The mall sector was hit pretty hard with many centers closed for months exacerbating the shuttering trend in C and D markets with smaller trade areas taking the brunt. There’s also been a marked move toward demalling as big boxes (mainly department stores) that were struggling before the crisis closed turning some already hard-hit malls into ghost towns.
Some centers have been adapted for other uses such as distribution centers, entertainment venues, healthcare facilities, or distance learning facilities for universities. In other cases, highest and best use called for tear-down or redevelopment to outparceling or mixed-use.
The mall category is also undergoing a lot of mergers and bankruptcies among retailers and REITs, especially those that were already overburdened with debt.
Why This Is Different Than 2008
This recession has been different from the 2008 recession for a number of reasons.
In March of last year, the Fed took numerous unprecedented actions aimed at maintaining liquidity in the markets from cutting rates and reserve requirements to buying commercial paper. These actions were accompanied by an extraordinary $2.3 trillion stimulus program.
While the rate cuts were criticized initially, it eventually gave the markets confidence that banks were in a much better position with their Tier 1 capital ratios as the crisis deepened.
In addition, money came flowing out of the markets into the banks so they were actually more liquid than they ever were in 2008. This put banks in a better spot to work with landlords on solutions such as loan deferments, loan forgiveness, and interest-only options. Also, they were able to extend favorable credit lines, borrowing terms to existing tenants, and SBA loans for entrepreneurs to start new concepts.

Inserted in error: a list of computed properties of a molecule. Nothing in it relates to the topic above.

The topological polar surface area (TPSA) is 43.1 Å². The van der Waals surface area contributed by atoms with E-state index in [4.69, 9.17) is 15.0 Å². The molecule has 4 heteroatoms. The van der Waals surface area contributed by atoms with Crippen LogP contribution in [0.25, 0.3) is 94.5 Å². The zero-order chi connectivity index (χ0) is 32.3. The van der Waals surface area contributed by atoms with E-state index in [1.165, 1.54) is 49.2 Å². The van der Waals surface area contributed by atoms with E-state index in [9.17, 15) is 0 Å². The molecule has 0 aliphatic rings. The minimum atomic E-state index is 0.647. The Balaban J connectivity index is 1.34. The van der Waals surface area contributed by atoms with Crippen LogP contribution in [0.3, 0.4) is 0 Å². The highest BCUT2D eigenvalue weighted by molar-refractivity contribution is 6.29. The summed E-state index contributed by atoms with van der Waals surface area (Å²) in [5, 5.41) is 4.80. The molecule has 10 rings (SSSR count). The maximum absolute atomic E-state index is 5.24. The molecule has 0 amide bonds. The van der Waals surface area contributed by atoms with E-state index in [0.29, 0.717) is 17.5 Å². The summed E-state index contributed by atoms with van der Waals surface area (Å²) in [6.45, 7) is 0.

While the pandemic was devastating, changing lives, families, and legacies forever, there have been some positive trends that we have seen emerge in the industry.
- Better omnichanneling options
More retailers have adopted omnichanneling while deploying much better digital and mobile platforms. This has helped make the process of shopping and dining more seamless, efficient, and location-independent.
- Better store layouts
Even though consumers are undoubtedly transacting more online, you want them to have a personal connection with your brand. Retailers know that one of the best ways to do that is to have a visual brand representation and a great experience in a brick-and-mortar store.
Before reopening, many retailers took the opportunity to redesign their stores not only to accommodate more space and new protective measures, but to also create better customer experiences that will continue to bring shoppers back into stores.
- Continuing to evolve
Twelve months may seem like a long time but after the crisis it took people a while to be confident enough to resume some of their former activities like eating out, shopping in stores, going to movie theaters, and traveling. We’re not yet back to what we were pre-COVID in terms of traffic counts or retail sales, but we’re on our way.
While the past year has been a roller coaster, this unprecedented event revealed our true spirit.
We’ve seen people and the industry work together in ways we never could have imagined.
Landlords, tenants, lenders, community organizations, non-profits, and ordinary citizens have all joined forces to do extraordinary things. The forces of capitalism and cooperation have all been in full display as everyone has worked together to reopen American retailers and restaurants across the country and make our industry even stronger than it was before.
Original article here